Today, one of the two highest awards in the country, the Congressional Gold Medal, is being given collectively to the surviving members of the Women Airforce Service Pilots. The WASPs were civilian pilots who served on the home front during WWII helping to train and support male combat pilots. It was an era when everyone wanted to serve, but some pilots could not go into combat because they were women. They could be shot at with live ammunition towing targets for USAF target practice, just not actual combat. Though Jacqueline Cochran, the founder of the program, agitated to have the WASP militarized, thus making them eligible for veterans' benefits, the Air Force did not do so, and the thirty-eight women killed in service did not receive military funerals or benefits. In 1977, Congress gave them veterans' benefits, and today, 2010, sixty-five years after they were disbanded, the WASPs are finally receiving full recognition.
I first heard about the WASP program not in a history class, but in high school through my Literature By Women course. We were allowed to select one book independent of the syllabus, and I chose Marge Piercy's Gone To Soldiers, a book that made a deep impression on me at the time and remains one of my favorite books to this day. It's a large, sprawling book that tells the stories of ten characters during WWII, most of whom are civilians or other noncombatants. There are Jewish refugees to the United States, a member of the French Resistance, a codebreaker for OSS, a war correspondent . . . and a woman who breaks free of her father's control to become a pilot in the WASP program, finally able to live her life as an adult woman because of her service.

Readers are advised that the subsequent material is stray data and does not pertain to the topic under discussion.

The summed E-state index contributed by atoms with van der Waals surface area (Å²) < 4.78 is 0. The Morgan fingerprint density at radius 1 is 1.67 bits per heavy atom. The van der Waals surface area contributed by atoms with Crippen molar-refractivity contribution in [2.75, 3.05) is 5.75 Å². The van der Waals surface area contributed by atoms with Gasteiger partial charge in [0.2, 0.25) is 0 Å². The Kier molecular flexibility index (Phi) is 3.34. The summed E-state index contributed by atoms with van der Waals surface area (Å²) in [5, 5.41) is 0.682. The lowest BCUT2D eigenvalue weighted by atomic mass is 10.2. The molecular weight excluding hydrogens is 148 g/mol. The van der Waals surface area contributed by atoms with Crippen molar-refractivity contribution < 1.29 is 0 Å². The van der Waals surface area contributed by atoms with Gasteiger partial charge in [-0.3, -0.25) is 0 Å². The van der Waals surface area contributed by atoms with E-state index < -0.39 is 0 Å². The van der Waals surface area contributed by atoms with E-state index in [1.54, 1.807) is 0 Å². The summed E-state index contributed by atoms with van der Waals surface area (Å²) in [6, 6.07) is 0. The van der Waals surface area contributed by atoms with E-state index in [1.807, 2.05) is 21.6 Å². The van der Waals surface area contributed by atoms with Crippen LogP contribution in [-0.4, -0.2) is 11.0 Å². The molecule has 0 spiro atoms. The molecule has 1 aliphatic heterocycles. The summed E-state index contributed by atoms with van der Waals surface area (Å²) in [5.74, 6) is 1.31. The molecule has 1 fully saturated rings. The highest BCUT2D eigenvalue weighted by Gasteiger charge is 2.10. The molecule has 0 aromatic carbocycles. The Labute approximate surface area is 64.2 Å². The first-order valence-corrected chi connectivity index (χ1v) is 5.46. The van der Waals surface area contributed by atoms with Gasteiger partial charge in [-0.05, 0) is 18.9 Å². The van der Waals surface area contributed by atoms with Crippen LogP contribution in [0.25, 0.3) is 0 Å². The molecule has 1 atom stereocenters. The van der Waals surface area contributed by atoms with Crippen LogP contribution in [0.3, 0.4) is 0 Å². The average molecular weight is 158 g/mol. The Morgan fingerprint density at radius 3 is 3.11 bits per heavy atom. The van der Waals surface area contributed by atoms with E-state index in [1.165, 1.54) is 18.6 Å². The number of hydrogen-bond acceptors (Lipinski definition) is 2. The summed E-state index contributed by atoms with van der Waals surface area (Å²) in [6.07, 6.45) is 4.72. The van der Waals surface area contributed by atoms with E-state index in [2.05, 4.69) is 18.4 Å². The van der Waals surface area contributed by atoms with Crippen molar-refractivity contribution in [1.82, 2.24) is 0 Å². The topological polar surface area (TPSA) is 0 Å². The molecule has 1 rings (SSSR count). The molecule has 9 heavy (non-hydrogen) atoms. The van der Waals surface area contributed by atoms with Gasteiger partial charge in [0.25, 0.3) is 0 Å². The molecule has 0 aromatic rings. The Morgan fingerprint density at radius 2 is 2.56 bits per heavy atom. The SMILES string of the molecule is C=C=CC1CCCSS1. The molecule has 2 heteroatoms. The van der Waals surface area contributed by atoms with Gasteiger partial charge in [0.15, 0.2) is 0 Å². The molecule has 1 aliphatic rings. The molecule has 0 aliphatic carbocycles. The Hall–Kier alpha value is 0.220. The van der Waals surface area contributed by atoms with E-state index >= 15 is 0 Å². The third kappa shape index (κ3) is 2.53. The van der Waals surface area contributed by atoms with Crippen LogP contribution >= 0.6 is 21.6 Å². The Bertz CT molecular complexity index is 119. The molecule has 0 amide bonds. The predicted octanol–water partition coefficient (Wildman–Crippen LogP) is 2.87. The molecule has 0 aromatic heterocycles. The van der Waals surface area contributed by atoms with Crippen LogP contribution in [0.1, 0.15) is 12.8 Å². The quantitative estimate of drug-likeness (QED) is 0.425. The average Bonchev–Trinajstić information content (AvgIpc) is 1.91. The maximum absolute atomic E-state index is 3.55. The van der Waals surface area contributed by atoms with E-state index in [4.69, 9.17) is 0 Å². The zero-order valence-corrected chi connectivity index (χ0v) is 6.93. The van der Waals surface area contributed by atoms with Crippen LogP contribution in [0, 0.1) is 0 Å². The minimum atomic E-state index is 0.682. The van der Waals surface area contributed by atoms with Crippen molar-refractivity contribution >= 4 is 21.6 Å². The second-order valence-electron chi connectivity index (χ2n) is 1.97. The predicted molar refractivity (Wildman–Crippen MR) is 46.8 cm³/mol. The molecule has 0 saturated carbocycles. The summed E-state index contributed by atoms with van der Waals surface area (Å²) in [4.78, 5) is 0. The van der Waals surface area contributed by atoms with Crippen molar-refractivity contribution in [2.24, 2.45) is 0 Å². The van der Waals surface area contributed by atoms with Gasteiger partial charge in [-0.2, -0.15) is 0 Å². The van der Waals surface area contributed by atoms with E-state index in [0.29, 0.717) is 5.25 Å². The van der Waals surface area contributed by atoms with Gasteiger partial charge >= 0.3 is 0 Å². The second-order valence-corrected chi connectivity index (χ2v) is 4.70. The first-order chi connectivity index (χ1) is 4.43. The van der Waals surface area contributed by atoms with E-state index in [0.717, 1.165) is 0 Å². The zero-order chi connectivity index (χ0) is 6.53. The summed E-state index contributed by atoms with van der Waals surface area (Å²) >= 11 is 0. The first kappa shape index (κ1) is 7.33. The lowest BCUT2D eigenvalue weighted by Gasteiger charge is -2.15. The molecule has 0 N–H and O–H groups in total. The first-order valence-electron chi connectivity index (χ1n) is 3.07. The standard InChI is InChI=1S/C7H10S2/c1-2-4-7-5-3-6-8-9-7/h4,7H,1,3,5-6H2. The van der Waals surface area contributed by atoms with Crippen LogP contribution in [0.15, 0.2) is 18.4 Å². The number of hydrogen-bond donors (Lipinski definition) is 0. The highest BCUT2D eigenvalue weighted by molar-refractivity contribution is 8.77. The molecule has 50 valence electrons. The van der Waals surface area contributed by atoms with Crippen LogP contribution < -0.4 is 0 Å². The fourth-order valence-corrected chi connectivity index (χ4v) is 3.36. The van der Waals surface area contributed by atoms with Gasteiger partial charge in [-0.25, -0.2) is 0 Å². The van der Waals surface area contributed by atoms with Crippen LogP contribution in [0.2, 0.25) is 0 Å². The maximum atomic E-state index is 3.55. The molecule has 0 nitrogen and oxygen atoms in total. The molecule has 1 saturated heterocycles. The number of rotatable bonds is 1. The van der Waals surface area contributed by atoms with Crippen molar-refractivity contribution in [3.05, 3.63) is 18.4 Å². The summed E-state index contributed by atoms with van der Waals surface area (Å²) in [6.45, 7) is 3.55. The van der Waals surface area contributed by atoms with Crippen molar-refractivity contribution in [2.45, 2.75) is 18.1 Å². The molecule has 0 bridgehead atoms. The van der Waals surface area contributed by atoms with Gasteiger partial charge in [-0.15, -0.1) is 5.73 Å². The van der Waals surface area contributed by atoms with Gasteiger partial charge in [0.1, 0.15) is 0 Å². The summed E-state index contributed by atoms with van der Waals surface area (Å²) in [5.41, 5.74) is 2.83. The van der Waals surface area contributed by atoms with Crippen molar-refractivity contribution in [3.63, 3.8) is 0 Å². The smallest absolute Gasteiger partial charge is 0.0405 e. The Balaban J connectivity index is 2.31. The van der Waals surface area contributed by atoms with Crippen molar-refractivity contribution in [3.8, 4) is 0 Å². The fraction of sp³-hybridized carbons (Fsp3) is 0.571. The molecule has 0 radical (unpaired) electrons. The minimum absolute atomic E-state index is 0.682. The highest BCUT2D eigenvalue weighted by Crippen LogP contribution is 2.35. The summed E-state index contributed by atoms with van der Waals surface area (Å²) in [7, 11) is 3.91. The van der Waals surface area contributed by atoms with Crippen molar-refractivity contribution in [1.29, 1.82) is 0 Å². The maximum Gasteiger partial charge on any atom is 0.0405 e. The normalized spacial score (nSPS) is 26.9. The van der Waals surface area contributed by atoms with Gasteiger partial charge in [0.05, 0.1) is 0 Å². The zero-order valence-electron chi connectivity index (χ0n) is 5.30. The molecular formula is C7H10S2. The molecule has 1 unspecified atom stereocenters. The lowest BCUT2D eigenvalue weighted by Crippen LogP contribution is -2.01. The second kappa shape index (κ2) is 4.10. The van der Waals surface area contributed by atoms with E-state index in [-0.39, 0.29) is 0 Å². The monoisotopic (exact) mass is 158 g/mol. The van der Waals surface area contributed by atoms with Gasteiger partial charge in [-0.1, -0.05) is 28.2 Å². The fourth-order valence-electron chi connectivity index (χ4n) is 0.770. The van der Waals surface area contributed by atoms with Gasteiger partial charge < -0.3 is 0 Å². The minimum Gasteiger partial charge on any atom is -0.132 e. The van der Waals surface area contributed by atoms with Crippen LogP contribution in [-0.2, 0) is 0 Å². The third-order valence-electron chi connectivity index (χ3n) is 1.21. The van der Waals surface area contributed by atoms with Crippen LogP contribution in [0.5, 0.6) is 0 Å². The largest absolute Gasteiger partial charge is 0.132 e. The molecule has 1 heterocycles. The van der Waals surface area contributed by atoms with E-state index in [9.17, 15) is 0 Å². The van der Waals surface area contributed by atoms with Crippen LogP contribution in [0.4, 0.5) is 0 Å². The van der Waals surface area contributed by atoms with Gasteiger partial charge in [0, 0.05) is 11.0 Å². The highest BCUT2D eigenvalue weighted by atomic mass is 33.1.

I know exactly why I didn't learn about the WASPs in my history class -- it was a slow-moving class, and we barely got through the Depression when the school year ended. But I have absolutely no doubt that, had we not spent quite so much time on the Teapot Dome Scandal, we would have learned about WWII, and that we would have heard nothing at all about the WASPs. It took a class specifically on women's issues to teach me that.
I remember being very impressed by the story of Bernice, the fictional WASP in Gone To Soldiers. I loved how she went ahead and seized every opportunity that came her way, fighting as much for her own freedom as for her country. I was thrilled years later to see old documentary footage of the real WASPs and to know that they were real, that Marge Piercy hadn't just invented them, that these brave women actually did exist. And now I am overjoyed to see the last 300 WASPs, old women with enormous, beautiful smiles and the memories of truly dedicated service, receive the highest thanks the country can bestow.
Thank you, WASPs! To serve your country and your gender in one act is a deed that very few can hope to equal.